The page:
Cumulative Causation - theoretical process which leads to the formation of core and periphery areas. New economic development in the core often simulates local economy and attracts migrants searching for work. The cumulative effects of movements of people and resources increases wealth in the core
Cycle of Poverty - vicious spiral of poverty and deprivation. Poverty leads to inadequate schooling and poorly paid employment. Children growing up in such areas start off disadvantaged and so the cycle continues.
Decentralization - the dispersal of services and industry, often as a result of government intervention from one area, usually the capital city and surrounding area, to areas needing economic growth to reduce regional imbalance.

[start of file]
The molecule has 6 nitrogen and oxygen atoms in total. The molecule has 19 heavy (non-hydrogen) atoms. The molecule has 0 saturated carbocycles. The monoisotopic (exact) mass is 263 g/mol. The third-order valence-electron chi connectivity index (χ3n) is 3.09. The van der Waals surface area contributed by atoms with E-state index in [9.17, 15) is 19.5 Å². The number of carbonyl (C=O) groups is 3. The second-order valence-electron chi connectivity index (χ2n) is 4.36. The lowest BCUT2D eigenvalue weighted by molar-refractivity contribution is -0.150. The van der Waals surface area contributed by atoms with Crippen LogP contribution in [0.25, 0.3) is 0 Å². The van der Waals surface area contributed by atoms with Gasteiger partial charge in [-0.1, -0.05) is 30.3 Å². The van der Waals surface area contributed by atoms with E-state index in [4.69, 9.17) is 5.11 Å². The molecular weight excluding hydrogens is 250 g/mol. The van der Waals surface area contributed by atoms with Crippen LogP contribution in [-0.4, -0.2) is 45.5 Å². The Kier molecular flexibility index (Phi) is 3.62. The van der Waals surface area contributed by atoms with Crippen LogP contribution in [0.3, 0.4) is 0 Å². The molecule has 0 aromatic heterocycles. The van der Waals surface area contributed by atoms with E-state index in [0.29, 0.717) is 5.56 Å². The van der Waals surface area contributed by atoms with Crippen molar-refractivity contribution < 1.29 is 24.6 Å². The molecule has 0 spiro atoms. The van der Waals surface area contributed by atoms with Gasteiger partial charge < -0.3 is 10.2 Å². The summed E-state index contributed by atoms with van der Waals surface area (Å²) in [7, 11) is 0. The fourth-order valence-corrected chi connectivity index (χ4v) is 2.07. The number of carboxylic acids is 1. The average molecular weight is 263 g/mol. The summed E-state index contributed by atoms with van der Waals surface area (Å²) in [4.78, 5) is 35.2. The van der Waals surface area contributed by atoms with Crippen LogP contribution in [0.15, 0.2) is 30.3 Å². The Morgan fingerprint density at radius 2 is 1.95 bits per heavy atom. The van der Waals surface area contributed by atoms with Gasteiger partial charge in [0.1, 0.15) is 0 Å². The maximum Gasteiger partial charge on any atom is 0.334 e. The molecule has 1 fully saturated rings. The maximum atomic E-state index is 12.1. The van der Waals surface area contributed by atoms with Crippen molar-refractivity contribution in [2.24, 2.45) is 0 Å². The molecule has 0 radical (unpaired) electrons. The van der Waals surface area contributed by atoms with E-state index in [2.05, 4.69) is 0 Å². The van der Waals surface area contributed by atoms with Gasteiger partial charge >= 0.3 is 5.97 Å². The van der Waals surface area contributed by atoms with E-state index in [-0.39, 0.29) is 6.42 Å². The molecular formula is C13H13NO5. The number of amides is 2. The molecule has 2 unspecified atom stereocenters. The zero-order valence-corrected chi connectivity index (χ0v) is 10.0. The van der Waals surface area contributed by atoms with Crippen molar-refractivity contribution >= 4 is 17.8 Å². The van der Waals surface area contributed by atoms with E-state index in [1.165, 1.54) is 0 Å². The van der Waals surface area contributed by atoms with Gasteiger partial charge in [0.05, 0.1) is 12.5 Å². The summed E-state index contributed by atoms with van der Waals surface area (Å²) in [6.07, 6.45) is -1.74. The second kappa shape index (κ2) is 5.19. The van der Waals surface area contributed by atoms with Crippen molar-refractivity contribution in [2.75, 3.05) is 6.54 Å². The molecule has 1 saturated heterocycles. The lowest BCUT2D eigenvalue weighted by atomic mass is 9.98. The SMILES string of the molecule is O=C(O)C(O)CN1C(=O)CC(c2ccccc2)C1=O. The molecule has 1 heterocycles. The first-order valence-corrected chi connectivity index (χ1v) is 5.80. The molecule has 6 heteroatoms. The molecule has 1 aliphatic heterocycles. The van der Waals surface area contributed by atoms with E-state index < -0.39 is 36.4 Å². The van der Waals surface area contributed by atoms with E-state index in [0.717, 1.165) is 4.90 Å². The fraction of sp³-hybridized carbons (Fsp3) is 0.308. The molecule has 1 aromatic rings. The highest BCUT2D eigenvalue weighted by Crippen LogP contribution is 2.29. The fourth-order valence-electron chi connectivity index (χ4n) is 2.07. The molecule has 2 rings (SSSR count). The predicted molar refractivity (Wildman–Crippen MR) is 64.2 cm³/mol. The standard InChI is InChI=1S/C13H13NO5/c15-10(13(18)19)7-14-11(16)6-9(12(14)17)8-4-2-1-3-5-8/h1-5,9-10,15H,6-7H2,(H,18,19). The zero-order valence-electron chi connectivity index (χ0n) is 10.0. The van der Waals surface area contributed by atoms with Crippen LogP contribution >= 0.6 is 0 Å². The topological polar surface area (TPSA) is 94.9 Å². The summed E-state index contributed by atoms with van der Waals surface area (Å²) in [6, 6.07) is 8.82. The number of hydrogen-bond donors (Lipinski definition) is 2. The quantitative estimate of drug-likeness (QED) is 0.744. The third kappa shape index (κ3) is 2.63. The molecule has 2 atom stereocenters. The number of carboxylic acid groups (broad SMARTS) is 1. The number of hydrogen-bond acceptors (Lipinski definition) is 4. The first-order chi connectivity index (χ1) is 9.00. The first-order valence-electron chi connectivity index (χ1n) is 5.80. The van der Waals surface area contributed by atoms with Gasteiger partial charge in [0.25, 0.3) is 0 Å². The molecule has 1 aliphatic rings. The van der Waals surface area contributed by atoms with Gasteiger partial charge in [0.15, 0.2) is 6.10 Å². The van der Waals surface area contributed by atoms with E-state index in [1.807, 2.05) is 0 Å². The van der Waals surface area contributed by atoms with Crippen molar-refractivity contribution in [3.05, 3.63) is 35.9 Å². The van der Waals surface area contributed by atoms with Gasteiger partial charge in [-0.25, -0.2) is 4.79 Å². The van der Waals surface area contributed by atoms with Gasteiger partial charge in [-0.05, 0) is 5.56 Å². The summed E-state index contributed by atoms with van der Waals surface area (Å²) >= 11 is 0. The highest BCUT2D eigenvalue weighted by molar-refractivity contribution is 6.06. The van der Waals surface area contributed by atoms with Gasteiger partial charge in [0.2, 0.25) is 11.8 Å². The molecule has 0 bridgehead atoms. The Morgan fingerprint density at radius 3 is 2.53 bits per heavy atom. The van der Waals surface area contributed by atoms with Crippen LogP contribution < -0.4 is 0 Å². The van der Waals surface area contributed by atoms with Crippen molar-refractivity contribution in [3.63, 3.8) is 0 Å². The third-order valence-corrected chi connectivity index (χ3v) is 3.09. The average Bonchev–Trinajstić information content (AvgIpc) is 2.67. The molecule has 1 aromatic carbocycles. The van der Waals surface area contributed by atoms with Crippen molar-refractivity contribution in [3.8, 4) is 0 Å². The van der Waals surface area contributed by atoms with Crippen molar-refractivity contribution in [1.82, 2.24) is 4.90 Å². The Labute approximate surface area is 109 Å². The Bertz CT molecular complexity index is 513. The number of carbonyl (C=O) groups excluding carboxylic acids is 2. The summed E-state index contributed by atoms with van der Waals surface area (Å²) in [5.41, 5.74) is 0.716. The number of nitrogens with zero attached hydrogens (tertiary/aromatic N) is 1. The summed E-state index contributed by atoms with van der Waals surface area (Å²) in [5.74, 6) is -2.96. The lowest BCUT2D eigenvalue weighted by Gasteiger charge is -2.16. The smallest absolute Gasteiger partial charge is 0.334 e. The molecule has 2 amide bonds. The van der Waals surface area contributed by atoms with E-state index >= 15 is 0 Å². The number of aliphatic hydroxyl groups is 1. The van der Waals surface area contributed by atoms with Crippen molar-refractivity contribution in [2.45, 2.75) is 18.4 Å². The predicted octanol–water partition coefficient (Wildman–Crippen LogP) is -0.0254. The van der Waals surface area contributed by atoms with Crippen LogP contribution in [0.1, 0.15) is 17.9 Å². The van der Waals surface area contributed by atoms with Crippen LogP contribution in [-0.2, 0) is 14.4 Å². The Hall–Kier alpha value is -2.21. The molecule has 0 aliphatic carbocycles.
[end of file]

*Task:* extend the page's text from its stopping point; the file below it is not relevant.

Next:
Development Agencies - organisations which work towards the improvement of opportunities and standard of living for countries in the ELDCS.
Developed Countries - economically more advanced countries characterised by high standards of living, large industrial and service sectors and high GNPs
Developing Countries - countries where the GDP is inadequate for generating investment in agriculture and industry. Characterized by low standards of living, large primary sectors and low GNPS.
Downward Spiral - Process of decreasing wealth in peripheral areas as people and resources move out of the periphery into the richer core areas.
Dual Economy - the existence of traditional subsistence activities alongside international high-tech business in an ELDC.
Economic Gap - Differences in levels of economic prosperity between nations, as measured by indices such as GNP.
Economic Migrant - person leaving her/his native country to seek better economic opportunities and so settle temporarily in another country.
Endemic Diseases - a disease confined to a particular environment eg malaria in humid areas.